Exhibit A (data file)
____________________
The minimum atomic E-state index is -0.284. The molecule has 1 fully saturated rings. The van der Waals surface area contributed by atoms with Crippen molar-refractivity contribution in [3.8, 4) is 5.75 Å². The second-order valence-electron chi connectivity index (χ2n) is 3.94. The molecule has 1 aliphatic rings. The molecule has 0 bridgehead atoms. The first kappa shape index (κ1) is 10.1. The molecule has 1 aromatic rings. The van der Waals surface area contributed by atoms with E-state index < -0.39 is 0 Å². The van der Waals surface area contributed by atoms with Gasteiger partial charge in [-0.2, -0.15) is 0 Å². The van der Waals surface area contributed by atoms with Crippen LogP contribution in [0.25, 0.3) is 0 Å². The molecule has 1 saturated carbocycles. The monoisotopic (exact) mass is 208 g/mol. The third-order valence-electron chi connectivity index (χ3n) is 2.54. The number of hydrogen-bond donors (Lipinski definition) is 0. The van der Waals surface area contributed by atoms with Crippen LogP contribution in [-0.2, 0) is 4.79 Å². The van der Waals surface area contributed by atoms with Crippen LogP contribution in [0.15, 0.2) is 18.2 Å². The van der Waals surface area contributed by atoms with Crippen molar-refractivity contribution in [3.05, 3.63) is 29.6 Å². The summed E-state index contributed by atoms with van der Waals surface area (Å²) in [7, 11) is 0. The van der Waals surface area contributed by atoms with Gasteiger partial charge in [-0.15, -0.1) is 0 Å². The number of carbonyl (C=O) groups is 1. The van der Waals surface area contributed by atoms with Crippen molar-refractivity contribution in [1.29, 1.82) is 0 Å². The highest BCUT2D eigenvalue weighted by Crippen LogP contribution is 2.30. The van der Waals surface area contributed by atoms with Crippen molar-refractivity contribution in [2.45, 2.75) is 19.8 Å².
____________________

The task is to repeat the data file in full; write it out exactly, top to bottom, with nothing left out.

The minimum atomic E-state index is -0.284. The molecule has 1 fully saturated rings. The van der Waals surface area contributed by atoms with Crippen molar-refractivity contribution in [3.8, 4) is 5.75 Å². The second-order valence-electron chi connectivity index (χ2n) is 3.94. The molecule has 1 aliphatic rings. The molecule has 0 bridgehead atoms. The first kappa shape index (κ1) is 10.1. The molecule has 1 aromatic rings. The van der Waals surface area contributed by atoms with E-state index < -0.39 is 0 Å². The van der Waals surface area contributed by atoms with Gasteiger partial charge in [-0.2, -0.15) is 0 Å². The van der Waals surface area contributed by atoms with Crippen LogP contribution in [0.25, 0.3) is 0 Å². The molecule has 1 saturated carbocycles. The monoisotopic (exact) mass is 208 g/mol. The third-order valence-electron chi connectivity index (χ3n) is 2.54. The number of hydrogen-bond donors (Lipinski definition) is 0. The van der Waals surface area contributed by atoms with Crippen LogP contribution in [-0.2, 0) is 4.79 Å². The van der Waals surface area contributed by atoms with Crippen LogP contribution in [0.15, 0.2) is 18.2 Å². The van der Waals surface area contributed by atoms with Crippen molar-refractivity contribution in [3.05, 3.63) is 29.6 Å². The summed E-state index contributed by atoms with van der Waals surface area (Å²) in [7, 11) is 0. The van der Waals surface area contributed by atoms with Gasteiger partial charge in [-0.15, -0.1) is 0 Å². The number of carbonyl (C=O) groups is 1. The van der Waals surface area contributed by atoms with Crippen molar-refractivity contribution in [1.29, 1.82) is 0 Å². The highest BCUT2D eigenvalue weighted by Crippen LogP contribution is 2.30. The van der Waals surface area contributed by atoms with Crippen molar-refractivity contribution in [2.45, 2.75) is 19.8 Å².